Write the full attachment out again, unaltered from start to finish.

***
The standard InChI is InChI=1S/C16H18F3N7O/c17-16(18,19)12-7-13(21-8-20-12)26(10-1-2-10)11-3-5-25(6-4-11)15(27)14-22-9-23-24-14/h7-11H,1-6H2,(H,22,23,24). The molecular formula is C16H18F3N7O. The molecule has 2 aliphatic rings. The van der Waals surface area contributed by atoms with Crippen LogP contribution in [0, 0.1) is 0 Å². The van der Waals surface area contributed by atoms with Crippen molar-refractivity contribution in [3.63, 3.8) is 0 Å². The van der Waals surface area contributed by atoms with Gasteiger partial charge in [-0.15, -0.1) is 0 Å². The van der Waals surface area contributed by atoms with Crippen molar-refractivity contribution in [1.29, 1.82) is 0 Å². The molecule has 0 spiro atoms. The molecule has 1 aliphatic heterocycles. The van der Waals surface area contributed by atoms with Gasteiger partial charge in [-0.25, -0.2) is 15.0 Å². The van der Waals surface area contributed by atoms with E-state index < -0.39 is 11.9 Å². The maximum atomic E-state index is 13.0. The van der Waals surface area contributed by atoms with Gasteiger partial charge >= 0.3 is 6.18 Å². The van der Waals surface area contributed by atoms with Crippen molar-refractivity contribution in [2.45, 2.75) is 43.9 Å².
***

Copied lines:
The standard InChI is InChI=1S/C16H18F3N7O/c17-16(18,19)12-7-13(21-8-20-12)26(10-1-2-10)11-3-5-25(6-4-11)15(27)14-22-9-23-24-14/h7-11H,1-6H2,(H,22,23,24). The molecular formula is C16H18F3N7O. The molecule has 2 aliphatic rings. The van der Waals surface area contributed by atoms with Crippen LogP contribution in [0, 0.1) is 0 Å². The van der Waals surface area contributed by atoms with Crippen molar-refractivity contribution in [3.63, 3.8) is 0 Å². The van der Waals surface area contributed by atoms with Gasteiger partial charge in [-0.15, -0.1) is 0 Å². The van der Waals surface area contributed by atoms with Crippen molar-refractivity contribution in [1.29, 1.82) is 0 Å². The molecule has 0 spiro atoms. The molecule has 1 aliphatic heterocycles. The van der Waals surface area contributed by atoms with Gasteiger partial charge in [-0.25, -0.2) is 15.0 Å². The van der Waals surface area contributed by atoms with E-state index < -0.39 is 11.9 Å². The maximum atomic E-state index is 13.0. The van der Waals surface area contributed by atoms with Gasteiger partial charge >= 0.3 is 6.18 Å². The van der Waals surface area contributed by atoms with Crippen molar-refractivity contribution in [2.45, 2.75) is 43.9 Å².